Anthroposophy NYC Blog
(dispatches from social isolation)
An Offering: Sewing by Dorothy Moore
Take a breath before you begin.
Take another. Reach back to the time when your hands did this without effort,
When the craft lived in your fingertips.
Smooth the fabric, the vivid blue and red.
Lay over it the whisper thin pattern: a tiny dress, but bold.
A gift for a wild child.
Pin, and pin again. Think carefully before you cut; but do cut.
Give it all the care that she will not.
Ignore the ache in your shoulders from hunching over your work.
Forget the long-gone sewing room. Make peace with the dining table,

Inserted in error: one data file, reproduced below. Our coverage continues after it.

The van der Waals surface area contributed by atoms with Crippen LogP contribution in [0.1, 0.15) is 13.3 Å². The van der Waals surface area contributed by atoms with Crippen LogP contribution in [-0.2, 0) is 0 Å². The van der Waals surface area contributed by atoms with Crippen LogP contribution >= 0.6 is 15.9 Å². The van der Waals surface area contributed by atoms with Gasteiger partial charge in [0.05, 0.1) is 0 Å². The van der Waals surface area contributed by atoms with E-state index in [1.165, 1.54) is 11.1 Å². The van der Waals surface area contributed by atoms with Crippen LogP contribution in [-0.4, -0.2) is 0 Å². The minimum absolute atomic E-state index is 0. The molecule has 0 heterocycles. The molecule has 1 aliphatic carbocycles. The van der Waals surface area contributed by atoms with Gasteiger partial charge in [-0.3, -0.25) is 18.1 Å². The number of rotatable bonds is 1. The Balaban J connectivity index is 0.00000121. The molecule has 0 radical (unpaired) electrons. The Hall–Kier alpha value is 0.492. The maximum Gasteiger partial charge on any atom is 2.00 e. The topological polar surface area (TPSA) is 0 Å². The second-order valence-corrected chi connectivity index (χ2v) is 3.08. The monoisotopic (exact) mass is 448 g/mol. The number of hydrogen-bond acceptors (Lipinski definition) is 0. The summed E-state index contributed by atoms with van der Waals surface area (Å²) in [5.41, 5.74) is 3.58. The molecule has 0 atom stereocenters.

the old machine, the rusty neural pathways that once lead to Art.
Stop wondering why one day you reached inside
And found there – suddenly – the will to this work;
the urge to make, to form, to shape.
Attend only to the seams, the gathers, the tiny armhole facing.
Sew and press. Turn and press. Cut. Stitch. Bind.
Above all, finish. Make sure that you finish.
In the evening, when the light has gone away,
Take that last hem to the sofa, where you can rest your back.
Turn up the lamp. Put on your glasses. Thread the needle.
Make your stitches even. Make them beautiful, as you were taught.
In the circle of lamplight, feel the generations standing behind you;
Ghostly hands on your hands, guiding you, reminding you
That work is love.
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